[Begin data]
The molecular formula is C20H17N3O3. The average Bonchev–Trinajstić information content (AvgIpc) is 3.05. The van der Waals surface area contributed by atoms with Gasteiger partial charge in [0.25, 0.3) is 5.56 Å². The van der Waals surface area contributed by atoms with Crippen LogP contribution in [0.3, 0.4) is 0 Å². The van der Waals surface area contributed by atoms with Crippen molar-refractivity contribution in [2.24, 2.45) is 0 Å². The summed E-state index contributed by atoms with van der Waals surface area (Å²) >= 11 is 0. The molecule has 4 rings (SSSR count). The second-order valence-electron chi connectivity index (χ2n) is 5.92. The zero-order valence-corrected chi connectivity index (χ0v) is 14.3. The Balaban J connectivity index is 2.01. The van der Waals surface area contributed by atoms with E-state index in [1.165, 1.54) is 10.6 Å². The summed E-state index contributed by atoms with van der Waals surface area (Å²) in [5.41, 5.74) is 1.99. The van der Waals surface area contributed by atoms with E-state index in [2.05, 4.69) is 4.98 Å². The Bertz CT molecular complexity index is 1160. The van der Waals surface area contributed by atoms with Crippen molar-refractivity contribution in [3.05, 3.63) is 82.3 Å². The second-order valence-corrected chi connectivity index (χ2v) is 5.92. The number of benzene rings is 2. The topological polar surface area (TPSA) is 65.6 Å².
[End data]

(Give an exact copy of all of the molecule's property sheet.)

The molecular formula is C20H17N3O3. The average Bonchev–Trinajstić information content (AvgIpc) is 3.05. The van der Waals surface area contributed by atoms with Gasteiger partial charge in [0.25, 0.3) is 5.56 Å². The van der Waals surface area contributed by atoms with Crippen LogP contribution in [0.3, 0.4) is 0 Å². The van der Waals surface area contributed by atoms with Crippen molar-refractivity contribution in [2.24, 2.45) is 0 Å². The summed E-state index contributed by atoms with van der Waals surface area (Å²) >= 11 is 0. The molecule has 4 rings (SSSR count). The second-order valence-electron chi connectivity index (χ2n) is 5.92. The zero-order valence-corrected chi connectivity index (χ0v) is 14.3. The Balaban J connectivity index is 2.01. The van der Waals surface area contributed by atoms with E-state index in [1.165, 1.54) is 10.6 Å². The summed E-state index contributed by atoms with van der Waals surface area (Å²) in [5.41, 5.74) is 1.99. The van der Waals surface area contributed by atoms with E-state index in [2.05, 4.69) is 4.98 Å². The Bertz CT molecular complexity index is 1160. The van der Waals surface area contributed by atoms with Crippen molar-refractivity contribution in [3.05, 3.63) is 82.3 Å². The second-order valence-corrected chi connectivity index (χ2v) is 5.92. The number of benzene rings is 2. The topological polar surface area (TPSA) is 65.6 Å².